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Evolution of Religion

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The World's Sixteen Crucified Saviors. By Kersey Graves from NewAgePointToInfinity Website Rival Claims of The Saviors It is claimed by the disciples of Jesus Christ that he was of supernatural and divine origin; that, although he was woman conceived, he was deity begotten, and molded in human form, but comprehending in essence a full measure of the infinite Godhead, thus making him half human and half divine in his sublunary origin.

It is claimed that he was full and perfect God, and perfect man; and while he was God, he was also the son of God, and as such was sent down by the father to save the fallen and guilty world; and that thus his mission pertained to the whole human race; and his inspired seers are made to declare that ultimately every nation, tongue, kindred, and people under heaven will acknowledge allegiance to his government, and concede his right to reign and rule the world; that "every knee must bow, and every tongue confess that Jesus is Lord, to the glory of God the Father. " Horus and the Father are one.

Virtue & Morality

Persian & Iranian Religions & Mythology. Mesopotamian Religions & Mythology. Indo-Aryan Religions & Mythology. Indo-European Religions & Mythology. Greek & Roman Religions & Mythology. Abrahamic & Semitic Religions. Aquili%20Newberg%20-%20Why%20God%20Wont%20Go%20Away.pdf. The evolution of the idea of God : an inquiry into the origins of religions : Allen, Grant, 1848-1899.

Evolutionary origin of religions. The evolutionary origin of religions theorizes about the emergence of religious behavior during the course of human evolution. Nonhuman religious behaviour[edit] Humanity’s closest living relatives are common chimpanzees and bonobos. These primates share a common ancestor with humans who lived between four and six million years ago. It is for this reason that chimpanzees and bonobos are viewed as the best available surrogate for this common ancestor.

Barbara King argues that while non-human primates are not religious, they do exhibit some traits that would have been necessary for the evolution of religion. These traits include high intelligence, a capacity for symbolic communication, a sense of social norms, realization of "self" and a concept of continuity.[1][2][3] There is inconclusive evidence that Homo neanderthalensis may have buried their dead which is evidence of the use of ritual.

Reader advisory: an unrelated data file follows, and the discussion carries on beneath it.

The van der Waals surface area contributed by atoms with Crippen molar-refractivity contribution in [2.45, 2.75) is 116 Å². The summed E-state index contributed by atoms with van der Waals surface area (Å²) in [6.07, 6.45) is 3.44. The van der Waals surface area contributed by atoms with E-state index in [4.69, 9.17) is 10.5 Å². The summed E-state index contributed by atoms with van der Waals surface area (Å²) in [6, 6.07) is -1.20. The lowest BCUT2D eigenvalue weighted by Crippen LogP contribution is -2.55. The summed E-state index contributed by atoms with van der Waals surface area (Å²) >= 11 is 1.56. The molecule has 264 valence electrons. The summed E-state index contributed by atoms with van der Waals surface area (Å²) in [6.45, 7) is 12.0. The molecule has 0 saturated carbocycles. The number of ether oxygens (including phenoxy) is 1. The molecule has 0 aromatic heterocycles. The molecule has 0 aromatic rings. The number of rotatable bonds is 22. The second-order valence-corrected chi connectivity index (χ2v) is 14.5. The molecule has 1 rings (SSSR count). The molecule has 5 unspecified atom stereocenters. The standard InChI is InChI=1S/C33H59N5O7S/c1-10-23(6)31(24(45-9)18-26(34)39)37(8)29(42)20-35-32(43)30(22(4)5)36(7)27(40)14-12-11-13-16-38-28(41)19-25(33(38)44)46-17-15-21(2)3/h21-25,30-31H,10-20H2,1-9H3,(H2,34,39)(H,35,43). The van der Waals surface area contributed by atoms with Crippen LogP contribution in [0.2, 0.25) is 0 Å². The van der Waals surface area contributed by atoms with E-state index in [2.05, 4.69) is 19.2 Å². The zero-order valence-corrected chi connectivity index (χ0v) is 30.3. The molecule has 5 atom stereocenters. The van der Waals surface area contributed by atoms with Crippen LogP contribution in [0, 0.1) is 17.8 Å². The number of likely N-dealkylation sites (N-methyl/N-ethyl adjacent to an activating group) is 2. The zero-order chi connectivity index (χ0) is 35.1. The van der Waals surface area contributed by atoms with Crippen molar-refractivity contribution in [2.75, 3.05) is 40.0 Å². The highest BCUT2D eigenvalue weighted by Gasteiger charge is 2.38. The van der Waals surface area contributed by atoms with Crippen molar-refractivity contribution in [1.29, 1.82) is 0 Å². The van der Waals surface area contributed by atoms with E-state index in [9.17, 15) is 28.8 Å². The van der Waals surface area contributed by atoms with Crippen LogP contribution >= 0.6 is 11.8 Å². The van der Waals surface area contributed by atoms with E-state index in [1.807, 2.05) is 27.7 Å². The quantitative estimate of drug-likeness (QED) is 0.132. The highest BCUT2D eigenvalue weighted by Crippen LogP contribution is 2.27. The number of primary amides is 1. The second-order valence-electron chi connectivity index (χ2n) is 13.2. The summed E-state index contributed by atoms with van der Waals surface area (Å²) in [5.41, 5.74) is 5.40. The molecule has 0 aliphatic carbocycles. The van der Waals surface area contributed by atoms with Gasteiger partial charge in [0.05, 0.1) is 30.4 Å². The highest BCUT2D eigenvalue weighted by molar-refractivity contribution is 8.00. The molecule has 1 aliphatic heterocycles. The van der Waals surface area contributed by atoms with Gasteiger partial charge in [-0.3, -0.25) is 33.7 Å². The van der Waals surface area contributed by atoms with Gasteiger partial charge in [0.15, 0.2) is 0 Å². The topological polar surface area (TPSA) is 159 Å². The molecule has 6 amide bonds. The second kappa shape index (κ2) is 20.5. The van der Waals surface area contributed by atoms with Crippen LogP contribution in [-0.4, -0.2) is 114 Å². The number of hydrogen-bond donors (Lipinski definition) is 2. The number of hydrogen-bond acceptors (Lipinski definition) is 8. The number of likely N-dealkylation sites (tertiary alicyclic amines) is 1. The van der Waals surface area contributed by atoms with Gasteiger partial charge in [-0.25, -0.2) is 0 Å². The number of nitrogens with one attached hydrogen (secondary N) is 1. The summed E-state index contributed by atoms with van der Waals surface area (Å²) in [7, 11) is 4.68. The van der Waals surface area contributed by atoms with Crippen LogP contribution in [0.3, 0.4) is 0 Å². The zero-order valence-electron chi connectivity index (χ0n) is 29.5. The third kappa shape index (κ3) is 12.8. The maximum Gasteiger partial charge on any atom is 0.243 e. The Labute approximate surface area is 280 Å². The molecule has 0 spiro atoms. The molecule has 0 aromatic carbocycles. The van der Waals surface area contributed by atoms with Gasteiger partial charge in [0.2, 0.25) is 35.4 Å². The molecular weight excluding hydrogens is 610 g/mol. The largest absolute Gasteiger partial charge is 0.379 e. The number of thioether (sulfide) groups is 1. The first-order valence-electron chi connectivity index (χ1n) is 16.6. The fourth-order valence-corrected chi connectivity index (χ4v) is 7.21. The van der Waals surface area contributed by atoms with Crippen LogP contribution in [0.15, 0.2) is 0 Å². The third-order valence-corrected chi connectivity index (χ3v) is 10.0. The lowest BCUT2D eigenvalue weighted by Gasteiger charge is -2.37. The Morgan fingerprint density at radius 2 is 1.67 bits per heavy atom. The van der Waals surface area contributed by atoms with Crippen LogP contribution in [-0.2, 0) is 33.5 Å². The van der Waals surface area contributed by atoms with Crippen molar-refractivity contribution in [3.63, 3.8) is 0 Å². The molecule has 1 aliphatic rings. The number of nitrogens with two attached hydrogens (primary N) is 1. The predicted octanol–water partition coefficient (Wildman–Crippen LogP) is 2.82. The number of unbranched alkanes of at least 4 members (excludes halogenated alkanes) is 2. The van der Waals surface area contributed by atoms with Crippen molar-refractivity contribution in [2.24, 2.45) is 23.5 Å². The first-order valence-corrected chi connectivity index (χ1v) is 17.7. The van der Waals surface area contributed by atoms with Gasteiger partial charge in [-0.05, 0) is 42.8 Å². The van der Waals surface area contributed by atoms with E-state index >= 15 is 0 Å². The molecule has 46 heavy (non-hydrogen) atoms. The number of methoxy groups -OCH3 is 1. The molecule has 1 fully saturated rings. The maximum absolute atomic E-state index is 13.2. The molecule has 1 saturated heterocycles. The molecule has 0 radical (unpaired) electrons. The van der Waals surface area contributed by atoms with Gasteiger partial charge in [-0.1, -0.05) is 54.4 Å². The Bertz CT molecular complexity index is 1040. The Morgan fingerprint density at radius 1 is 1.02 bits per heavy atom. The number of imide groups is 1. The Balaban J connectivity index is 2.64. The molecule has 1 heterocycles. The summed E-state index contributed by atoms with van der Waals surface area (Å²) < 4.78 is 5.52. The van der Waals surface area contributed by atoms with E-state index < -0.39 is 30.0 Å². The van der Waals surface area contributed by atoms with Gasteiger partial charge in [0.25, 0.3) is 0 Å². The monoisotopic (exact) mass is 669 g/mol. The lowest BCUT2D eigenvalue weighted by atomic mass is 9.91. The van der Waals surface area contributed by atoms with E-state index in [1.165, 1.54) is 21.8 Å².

Setting the stage for human religion[edit] Increased brain size[edit] Tool use[edit] Evolutionary psychology of religion. The evolutionary psychology of religion is the study of religious belief using evolutionary psychology principles. It is one approach to the psychology of religion. As with all other organs and organ functions, the brain and cognition's functional structure have been argued to have a genetic basis, and are therefore subject to the effects of natural selection and evolution. Like other organs and tissues, this functional structure should be universally shared amongst humans and should solve important problems of survival and reproduction. Evolutionary psychologists seek to understand cognitive processes, religion in this case, by understanding the survival and reproductive functions they might serve. Mechanisms of evolution[edit] There is general agreement among scientists that a propensity to engage in religious behavior evolved early in human history.

Religion as an adaptation[edit] Religion as a by-product[edit] Justin L. Memes[edit] Biological mechanisms causing religiosity[edit] The Top 10 Intelligent Designs (or Creation Myths) Anthony Duignan-Cabrera & Tom X. Chao | December 19, 2004 01:54am ET Credit: LiveScienceSeveral parents won a lawsuit against a Pennsylvania school district in 2005 that had added the controversial theory of "intelligent design" to its curriculum. Unlike the theory of evolution which is taught at most schools as a fact-based science, "intelligent design" -- as argued by the plaintiffs -- was nothing more than a philosophy predicated on the Judeo-Christian belief that the logical sequences found in nature are not random happenings or surprising mutations, but deftly managed events created by a greater omniscient and omnipresent intelligence with a specific plan. In short, the work of God. A federal judge thought otherwise.